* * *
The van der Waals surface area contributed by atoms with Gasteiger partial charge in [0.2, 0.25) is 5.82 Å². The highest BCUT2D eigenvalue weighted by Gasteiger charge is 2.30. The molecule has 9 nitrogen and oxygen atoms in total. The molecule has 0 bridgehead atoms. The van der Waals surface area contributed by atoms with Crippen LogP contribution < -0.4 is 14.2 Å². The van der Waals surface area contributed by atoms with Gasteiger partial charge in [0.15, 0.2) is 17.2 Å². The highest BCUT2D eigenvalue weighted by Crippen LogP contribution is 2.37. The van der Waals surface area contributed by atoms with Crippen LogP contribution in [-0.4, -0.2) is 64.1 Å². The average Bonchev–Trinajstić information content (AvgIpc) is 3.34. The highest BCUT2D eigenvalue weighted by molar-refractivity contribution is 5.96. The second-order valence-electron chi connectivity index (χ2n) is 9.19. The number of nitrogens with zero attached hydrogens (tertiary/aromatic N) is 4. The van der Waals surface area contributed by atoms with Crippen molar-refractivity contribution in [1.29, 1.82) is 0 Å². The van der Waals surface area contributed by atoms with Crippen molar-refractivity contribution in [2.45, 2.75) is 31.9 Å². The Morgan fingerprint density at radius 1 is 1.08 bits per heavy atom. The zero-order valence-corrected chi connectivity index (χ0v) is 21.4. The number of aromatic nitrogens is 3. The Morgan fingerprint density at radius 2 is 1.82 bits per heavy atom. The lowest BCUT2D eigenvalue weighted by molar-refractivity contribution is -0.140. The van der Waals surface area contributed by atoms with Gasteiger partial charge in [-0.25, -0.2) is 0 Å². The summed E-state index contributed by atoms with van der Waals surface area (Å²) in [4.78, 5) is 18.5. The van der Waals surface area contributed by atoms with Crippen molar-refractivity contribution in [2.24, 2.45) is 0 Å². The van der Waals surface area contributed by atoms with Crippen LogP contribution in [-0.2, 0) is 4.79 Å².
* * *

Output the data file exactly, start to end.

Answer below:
The van der Waals surface area contributed by atoms with Gasteiger partial charge in [0.2, 0.25) is 5.82 Å². The highest BCUT2D eigenvalue weighted by Gasteiger charge is 2.30. The molecule has 9 nitrogen and oxygen atoms in total. The molecule has 0 bridgehead atoms. The van der Waals surface area contributed by atoms with Crippen LogP contribution < -0.4 is 14.2 Å². The van der Waals surface area contributed by atoms with Gasteiger partial charge in [0.15, 0.2) is 17.2 Å². The highest BCUT2D eigenvalue weighted by Crippen LogP contribution is 2.37. The van der Waals surface area contributed by atoms with Crippen LogP contribution in [-0.4, -0.2) is 64.1 Å². The average Bonchev–Trinajstić information content (AvgIpc) is 3.34. The highest BCUT2D eigenvalue weighted by molar-refractivity contribution is 5.96. The second-order valence-electron chi connectivity index (χ2n) is 9.19. The number of nitrogens with zero attached hydrogens (tertiary/aromatic N) is 4. The van der Waals surface area contributed by atoms with Crippen molar-refractivity contribution in [1.29, 1.82) is 0 Å². The van der Waals surface area contributed by atoms with Crippen molar-refractivity contribution in [2.45, 2.75) is 31.9 Å². The Morgan fingerprint density at radius 1 is 1.08 bits per heavy atom. The zero-order valence-corrected chi connectivity index (χ0v) is 21.4. The number of aromatic nitrogens is 3. The Morgan fingerprint density at radius 2 is 1.82 bits per heavy atom. The lowest BCUT2D eigenvalue weighted by molar-refractivity contribution is -0.140. The van der Waals surface area contributed by atoms with Gasteiger partial charge in [-0.25, -0.2) is 0 Å². The summed E-state index contributed by atoms with van der Waals surface area (Å²) in [4.78, 5) is 18.5. The van der Waals surface area contributed by atoms with Crippen molar-refractivity contribution in [2.24, 2.45) is 0 Å². The van der Waals surface area contributed by atoms with Crippen LogP contribution in [-0.2, 0) is 4.79 Å².